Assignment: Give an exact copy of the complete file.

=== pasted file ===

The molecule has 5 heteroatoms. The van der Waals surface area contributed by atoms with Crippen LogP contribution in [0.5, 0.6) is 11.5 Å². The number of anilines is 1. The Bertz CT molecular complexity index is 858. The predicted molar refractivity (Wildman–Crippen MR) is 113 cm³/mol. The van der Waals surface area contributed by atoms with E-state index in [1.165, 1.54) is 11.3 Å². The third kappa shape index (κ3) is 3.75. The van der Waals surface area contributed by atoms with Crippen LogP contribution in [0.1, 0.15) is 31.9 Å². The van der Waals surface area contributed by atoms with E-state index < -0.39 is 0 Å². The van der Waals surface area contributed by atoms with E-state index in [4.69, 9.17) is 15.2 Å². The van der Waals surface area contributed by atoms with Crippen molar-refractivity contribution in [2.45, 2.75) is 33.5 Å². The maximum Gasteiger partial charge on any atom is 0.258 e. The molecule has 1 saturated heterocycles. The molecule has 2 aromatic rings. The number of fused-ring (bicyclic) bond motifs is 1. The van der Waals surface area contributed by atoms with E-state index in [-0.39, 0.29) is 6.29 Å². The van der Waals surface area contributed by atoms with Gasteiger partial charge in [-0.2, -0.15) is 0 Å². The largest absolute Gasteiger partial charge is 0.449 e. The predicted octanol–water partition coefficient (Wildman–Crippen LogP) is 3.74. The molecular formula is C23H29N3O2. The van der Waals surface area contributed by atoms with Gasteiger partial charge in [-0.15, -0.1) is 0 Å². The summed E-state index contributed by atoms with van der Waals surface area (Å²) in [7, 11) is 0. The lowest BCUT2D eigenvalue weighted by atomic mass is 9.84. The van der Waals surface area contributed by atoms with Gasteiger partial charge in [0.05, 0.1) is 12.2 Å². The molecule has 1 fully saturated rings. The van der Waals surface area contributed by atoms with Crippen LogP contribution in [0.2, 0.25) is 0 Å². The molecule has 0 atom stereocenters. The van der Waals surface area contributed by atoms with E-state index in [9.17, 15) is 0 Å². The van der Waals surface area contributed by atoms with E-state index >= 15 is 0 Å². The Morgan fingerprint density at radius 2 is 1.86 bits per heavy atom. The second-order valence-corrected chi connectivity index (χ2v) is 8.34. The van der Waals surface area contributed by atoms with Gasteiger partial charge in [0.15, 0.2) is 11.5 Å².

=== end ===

The molecule has 5 heteroatoms. The van der Waals surface area contributed by atoms with Crippen LogP contribution in [0.5, 0.6) is 11.5 Å². The number of anilines is 1. The Bertz CT molecular complexity index is 858. The predicted molar refractivity (Wildman–Crippen MR) is 113 cm³/mol. The van der Waals surface area contributed by atoms with E-state index in [1.165, 1.54) is 11.3 Å². The third kappa shape index (κ3) is 3.75. The van der Waals surface area contributed by atoms with Crippen LogP contribution in [0.1, 0.15) is 31.9 Å². The van der Waals surface area contributed by atoms with E-state index < -0.39 is 0 Å². The van der Waals surface area contributed by atoms with E-state index in [4.69, 9.17) is 15.2 Å². The van der Waals surface area contributed by atoms with Crippen molar-refractivity contribution in [2.45, 2.75) is 33.5 Å². The maximum Gasteiger partial charge on any atom is 0.258 e. The molecule has 1 saturated heterocycles. The molecule has 2 aromatic rings. The number of fused-ring (bicyclic) bond motifs is 1. The van der Waals surface area contributed by atoms with E-state index in [-0.39, 0.29) is 6.29 Å². The van der Waals surface area contributed by atoms with Gasteiger partial charge in [-0.2, -0.15) is 0 Å². The largest absolute Gasteiger partial charge is 0.449 e. The predicted octanol–water partition coefficient (Wildman–Crippen LogP) is 3.74. The molecular formula is C23H29N3O2. The van der Waals surface area contributed by atoms with Gasteiger partial charge in [-0.15, -0.1) is 0 Å². The summed E-state index contributed by atoms with van der Waals surface area (Å²) in [7, 11) is 0. The lowest BCUT2D eigenvalue weighted by atomic mass is 9.84. The van der Waals surface area contributed by atoms with Gasteiger partial charge in [0.05, 0.1) is 12.2 Å². The molecule has 1 fully saturated rings. The van der Waals surface area contributed by atoms with Crippen LogP contribution in [0.2, 0.25) is 0 Å². The molecule has 0 atom stereocenters. The van der Waals surface area contributed by atoms with E-state index in [9.17, 15) is 0 Å². The van der Waals surface area contributed by atoms with E-state index >= 15 is 0 Å². The Morgan fingerprint density at radius 2 is 1.86 bits per heavy atom. The second-order valence-corrected chi connectivity index (χ2v) is 8.34. The van der Waals surface area contributed by atoms with Gasteiger partial charge in [0.15, 0.2) is 11.5 Å².